Two years ago, when Adam Voorhes entered a storage closet at University of Texas, he found a great many ghastly jars, filled with human brains.

Sounds like a scene out of Frankenstein (or better yet Young Frankenstein). But in fact, this really happened. Scientific American magazine sent Voorhes off to the university to take a brain out on loan (much like many undergraduates) and photograph it.  This is when he walked into the brain closet where there were around one hundred brains.

You wouldn’t find any great minds, such as Hans Delbrück’s, in the collection because all the brains were abnormal. In Voorhes’s photos, the jars are labeled with the day of death and the mental disease with which the person was diagnosed, such as Down syndrome or hydrocephalus (“water on the brain”). According to Feature Shoot, the collection dates back to the 1950s and was to be used for research. When funding ran out, so did the study — and the brains sat in the closet, gathering dust.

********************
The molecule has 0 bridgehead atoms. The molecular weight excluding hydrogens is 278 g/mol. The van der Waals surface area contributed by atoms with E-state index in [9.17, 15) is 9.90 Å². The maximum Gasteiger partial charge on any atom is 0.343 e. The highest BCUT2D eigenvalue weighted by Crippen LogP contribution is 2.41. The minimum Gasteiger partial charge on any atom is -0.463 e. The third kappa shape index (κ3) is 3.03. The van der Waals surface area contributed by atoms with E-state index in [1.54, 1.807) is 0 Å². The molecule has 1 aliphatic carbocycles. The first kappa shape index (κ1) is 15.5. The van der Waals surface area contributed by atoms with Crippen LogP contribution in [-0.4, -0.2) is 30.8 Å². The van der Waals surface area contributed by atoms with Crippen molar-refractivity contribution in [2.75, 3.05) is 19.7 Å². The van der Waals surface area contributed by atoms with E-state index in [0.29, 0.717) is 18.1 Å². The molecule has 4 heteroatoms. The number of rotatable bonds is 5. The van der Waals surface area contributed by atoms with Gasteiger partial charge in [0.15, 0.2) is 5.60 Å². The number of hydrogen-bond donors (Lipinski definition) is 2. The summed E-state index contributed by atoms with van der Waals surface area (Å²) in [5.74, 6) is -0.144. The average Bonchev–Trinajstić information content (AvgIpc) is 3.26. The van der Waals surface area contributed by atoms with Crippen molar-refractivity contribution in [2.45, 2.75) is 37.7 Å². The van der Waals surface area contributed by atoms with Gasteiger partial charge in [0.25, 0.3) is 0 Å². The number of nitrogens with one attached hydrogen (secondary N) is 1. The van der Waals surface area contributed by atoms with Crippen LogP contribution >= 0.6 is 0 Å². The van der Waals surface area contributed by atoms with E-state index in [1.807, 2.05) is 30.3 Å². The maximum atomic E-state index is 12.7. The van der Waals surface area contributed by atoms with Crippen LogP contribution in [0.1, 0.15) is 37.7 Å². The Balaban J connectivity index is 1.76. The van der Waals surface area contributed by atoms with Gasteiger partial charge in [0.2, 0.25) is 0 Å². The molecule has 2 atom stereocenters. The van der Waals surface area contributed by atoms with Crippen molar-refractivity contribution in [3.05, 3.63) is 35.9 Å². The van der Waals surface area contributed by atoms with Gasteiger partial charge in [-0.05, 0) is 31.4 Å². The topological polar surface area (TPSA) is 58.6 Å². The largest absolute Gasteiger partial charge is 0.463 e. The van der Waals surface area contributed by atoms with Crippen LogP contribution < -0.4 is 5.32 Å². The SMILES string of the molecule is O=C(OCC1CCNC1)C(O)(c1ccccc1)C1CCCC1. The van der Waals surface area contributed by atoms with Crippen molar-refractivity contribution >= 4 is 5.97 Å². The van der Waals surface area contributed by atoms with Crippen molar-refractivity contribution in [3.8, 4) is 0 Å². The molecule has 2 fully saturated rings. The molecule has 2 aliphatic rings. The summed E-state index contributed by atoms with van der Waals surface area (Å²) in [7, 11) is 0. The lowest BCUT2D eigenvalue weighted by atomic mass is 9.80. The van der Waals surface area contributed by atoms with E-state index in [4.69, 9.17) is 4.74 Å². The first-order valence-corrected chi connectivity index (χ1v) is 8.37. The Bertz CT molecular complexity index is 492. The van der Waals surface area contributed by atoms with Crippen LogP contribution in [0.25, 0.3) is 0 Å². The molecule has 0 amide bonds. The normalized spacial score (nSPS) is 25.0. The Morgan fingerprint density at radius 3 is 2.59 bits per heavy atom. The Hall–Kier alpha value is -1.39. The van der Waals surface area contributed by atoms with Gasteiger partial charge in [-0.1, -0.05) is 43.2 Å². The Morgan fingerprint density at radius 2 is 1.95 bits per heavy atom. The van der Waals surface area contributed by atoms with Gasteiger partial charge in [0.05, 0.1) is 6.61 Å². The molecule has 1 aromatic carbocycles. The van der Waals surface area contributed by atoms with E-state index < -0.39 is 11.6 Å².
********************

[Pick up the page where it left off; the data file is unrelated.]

Over the last year, Voorhes and journalist Alex Hannaford have been picking the university’s brain collection and have come up with some mind-blowing photos.

Down-Syndrome, Adam-Voorhes, Brain, Brain-in-a-jar, Young-Frankenstein, Abby-Normal

©Adam Voorhes

hydrocephalus, water-on-the-brain, abby-normal, young-frankenstein, adam-voorhes

©Adam Voorhes

Adam-Voorhes, Young-Frankenstein, Abby-Normal, Brain

©Adam Voorhes

Brain-Cross-Section, Adam-Voorhes, Young-Frankenstein, Brain, Brain-in-a-jar

©Adam Voorhes

Brain-Cross-section, Young-Frankenstein, Brain, Brain-in-a-jar, Adam-Voorhes, Abby-Normal

©Adam Voorhes